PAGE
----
The line outside the small cafe where I helped.
Allison getting the Mediterranean dishes ready
Lots of food
The servers enjoying a bit of down time
A certain server getting tired of his father following him around. David had the hardest room full of Juniors and Seniors.
Enjoying the leftover mousse
Happy RVA and Kijabe Hospital staff enjoying a nice meal
My favorite chef and waiter
Next year we get to be diners instead of servers! I am looking forward to being on the other side.
I appreciate the teachers and staff at RVA that encourage the kids in the normal things of life. Peter looks hopeful in this picture as he takes on the highly regarded Mr. Tilly. A mountain of victory worth trying to summit.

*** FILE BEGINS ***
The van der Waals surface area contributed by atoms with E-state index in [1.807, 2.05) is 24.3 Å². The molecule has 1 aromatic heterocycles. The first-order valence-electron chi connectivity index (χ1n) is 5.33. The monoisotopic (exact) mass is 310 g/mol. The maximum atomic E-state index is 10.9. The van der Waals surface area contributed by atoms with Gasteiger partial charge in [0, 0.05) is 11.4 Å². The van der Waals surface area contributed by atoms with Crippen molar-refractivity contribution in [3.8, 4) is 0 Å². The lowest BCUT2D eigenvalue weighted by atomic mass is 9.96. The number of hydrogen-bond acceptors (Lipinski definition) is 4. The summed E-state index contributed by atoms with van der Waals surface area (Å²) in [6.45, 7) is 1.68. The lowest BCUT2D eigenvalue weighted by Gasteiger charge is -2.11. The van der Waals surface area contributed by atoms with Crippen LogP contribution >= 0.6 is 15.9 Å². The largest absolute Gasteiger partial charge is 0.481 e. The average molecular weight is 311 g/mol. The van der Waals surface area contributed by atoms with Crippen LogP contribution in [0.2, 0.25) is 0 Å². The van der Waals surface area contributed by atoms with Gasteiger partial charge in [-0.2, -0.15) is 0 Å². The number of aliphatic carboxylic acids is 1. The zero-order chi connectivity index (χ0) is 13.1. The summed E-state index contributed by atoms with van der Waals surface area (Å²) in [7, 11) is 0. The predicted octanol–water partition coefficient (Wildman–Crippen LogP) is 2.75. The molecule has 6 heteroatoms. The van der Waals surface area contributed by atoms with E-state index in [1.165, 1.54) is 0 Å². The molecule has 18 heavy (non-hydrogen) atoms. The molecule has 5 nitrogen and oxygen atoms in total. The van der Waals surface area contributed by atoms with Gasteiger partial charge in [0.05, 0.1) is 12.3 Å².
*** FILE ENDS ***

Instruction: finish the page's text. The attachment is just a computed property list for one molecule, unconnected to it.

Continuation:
It can hit you hard sometimes, especially on a bike. I have only been on my bike a few times since I returned to Kenya from our Christmas in the US. Each time I go home I gain a few pounds (maybe a lot of pounds). I cannot resist Mexican food and hamburgers. But usually when I get back I drop 10 pounds just because of the setting. I had accomplished the weight gain in the last trip, but for some reason the weight loss was not following our arrival to Kijabe. I did not want to ride my bike because it is so much harder to pull this weight up the long hills. If I could just lose a few, then the bike ride would be more fun. And so I kept delaying. But last weekend a friend sent out a text saying they were going to ride Awesome Sauce, probably my favorite ride in Kijabe. I could not resist the invitation. I joined them at the local dukas, and we headed up the first steep hill by the waterfall. I began in the front, but ended the climb at the rear. I quickly came to the front in the next two downhills, but then came the next very steep climb. My heart began to beat out of my chest, the sweat of my head turned icy, and the world became smaller and less stable. I couldn’t do it. I hopped off my bike to push up the hill as I soberly realized I was not going to be able to make the ride. I called ahead to my friend who was already out of sight and said I was turning back. David graciously accompanied me on a return trip with some great downhills, but with none of the excitement of Awesome Sauce. Getting older can be great in some ways, but physically it can hit hard. There is a lesson in here somewhere. It probably is that you should exercise regularly and watch your weight.